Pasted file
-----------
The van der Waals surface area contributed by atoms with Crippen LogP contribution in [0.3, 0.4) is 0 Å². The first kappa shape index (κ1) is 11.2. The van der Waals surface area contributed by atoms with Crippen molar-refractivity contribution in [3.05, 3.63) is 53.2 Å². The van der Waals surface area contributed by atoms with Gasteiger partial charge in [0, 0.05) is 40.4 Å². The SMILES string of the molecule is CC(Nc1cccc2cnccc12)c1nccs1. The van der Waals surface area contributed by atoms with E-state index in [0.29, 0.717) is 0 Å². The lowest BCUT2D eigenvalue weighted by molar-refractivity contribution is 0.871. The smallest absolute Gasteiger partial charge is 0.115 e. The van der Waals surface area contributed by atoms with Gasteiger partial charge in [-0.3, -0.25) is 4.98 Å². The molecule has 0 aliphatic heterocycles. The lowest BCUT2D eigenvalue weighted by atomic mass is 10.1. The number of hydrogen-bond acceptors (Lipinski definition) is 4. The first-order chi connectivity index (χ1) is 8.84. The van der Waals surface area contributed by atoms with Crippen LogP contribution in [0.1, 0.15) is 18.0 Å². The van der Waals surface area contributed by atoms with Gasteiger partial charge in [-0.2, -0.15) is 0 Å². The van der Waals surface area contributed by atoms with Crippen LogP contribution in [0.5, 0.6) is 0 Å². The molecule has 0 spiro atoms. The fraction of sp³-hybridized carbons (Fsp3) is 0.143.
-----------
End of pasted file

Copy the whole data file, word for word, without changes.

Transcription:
The van der Waals surface area contributed by atoms with Crippen LogP contribution in [0.3, 0.4) is 0 Å². The first kappa shape index (κ1) is 11.2. The van der Waals surface area contributed by atoms with Crippen molar-refractivity contribution in [3.05, 3.63) is 53.2 Å². The van der Waals surface area contributed by atoms with Gasteiger partial charge in [0, 0.05) is 40.4 Å². The SMILES string of the molecule is CC(Nc1cccc2cnccc12)c1nccs1. The van der Waals surface area contributed by atoms with E-state index in [0.29, 0.717) is 0 Å². The lowest BCUT2D eigenvalue weighted by molar-refractivity contribution is 0.871. The smallest absolute Gasteiger partial charge is 0.115 e. The van der Waals surface area contributed by atoms with Gasteiger partial charge in [-0.3, -0.25) is 4.98 Å². The molecule has 0 aliphatic heterocycles. The lowest BCUT2D eigenvalue weighted by atomic mass is 10.1. The number of hydrogen-bond acceptors (Lipinski definition) is 4. The first-order chi connectivity index (χ1) is 8.84. The van der Waals surface area contributed by atoms with Crippen LogP contribution in [0.1, 0.15) is 18.0 Å². The van der Waals surface area contributed by atoms with Gasteiger partial charge in [-0.2, -0.15) is 0 Å². The van der Waals surface area contributed by atoms with Crippen LogP contribution in [0.5, 0.6) is 0 Å². The molecule has 0 spiro atoms. The fraction of sp³-hybridized carbons (Fsp3) is 0.143.